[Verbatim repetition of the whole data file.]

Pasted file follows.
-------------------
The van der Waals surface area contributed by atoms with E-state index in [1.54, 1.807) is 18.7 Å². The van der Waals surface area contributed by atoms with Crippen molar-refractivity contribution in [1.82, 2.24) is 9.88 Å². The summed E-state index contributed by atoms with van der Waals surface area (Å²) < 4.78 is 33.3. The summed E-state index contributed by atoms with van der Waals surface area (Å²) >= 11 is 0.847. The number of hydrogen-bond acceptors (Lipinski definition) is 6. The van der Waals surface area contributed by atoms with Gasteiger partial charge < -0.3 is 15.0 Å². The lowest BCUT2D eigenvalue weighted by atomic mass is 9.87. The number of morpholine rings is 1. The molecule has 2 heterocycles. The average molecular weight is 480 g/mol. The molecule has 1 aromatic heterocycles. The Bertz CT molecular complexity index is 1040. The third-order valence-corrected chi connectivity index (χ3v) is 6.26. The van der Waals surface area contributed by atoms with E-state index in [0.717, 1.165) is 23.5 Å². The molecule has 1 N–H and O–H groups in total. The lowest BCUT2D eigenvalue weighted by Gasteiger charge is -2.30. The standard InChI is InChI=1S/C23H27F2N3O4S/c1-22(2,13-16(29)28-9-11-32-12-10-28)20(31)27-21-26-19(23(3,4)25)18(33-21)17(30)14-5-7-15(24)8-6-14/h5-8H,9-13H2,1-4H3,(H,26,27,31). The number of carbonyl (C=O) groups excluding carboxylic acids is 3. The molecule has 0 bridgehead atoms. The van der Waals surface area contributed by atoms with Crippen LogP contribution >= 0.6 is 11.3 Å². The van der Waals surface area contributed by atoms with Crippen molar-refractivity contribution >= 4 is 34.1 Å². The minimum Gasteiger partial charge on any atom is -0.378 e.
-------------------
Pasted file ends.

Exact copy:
The van der Waals surface area contributed by atoms with E-state index in [1.54, 1.807) is 18.7 Å². The van der Waals surface area contributed by atoms with Crippen molar-refractivity contribution in [1.82, 2.24) is 9.88 Å². The summed E-state index contributed by atoms with van der Waals surface area (Å²) < 4.78 is 33.3. The summed E-state index contributed by atoms with van der Waals surface area (Å²) >= 11 is 0.847. The number of hydrogen-bond acceptors (Lipinski definition) is 6. The van der Waals surface area contributed by atoms with Gasteiger partial charge < -0.3 is 15.0 Å². The lowest BCUT2D eigenvalue weighted by atomic mass is 9.87. The number of morpholine rings is 1. The molecule has 2 heterocycles. The average molecular weight is 480 g/mol. The molecule has 1 aromatic heterocycles. The Bertz CT molecular complexity index is 1040. The third-order valence-corrected chi connectivity index (χ3v) is 6.26. The van der Waals surface area contributed by atoms with E-state index in [0.717, 1.165) is 23.5 Å². The molecule has 1 N–H and O–H groups in total. The lowest BCUT2D eigenvalue weighted by Gasteiger charge is -2.30. The standard InChI is InChI=1S/C23H27F2N3O4S/c1-22(2,13-16(29)28-9-11-32-12-10-28)20(31)27-21-26-19(23(3,4)25)18(33-21)17(30)14-5-7-15(24)8-6-14/h5-8H,9-13H2,1-4H3,(H,26,27,31). The number of carbonyl (C=O) groups excluding carboxylic acids is 3. The molecule has 0 bridgehead atoms. The van der Waals surface area contributed by atoms with Crippen LogP contribution >= 0.6 is 11.3 Å². The van der Waals surface area contributed by atoms with Crippen molar-refractivity contribution >= 4 is 34.1 Å². The minimum Gasteiger partial charge on any atom is -0.378 e.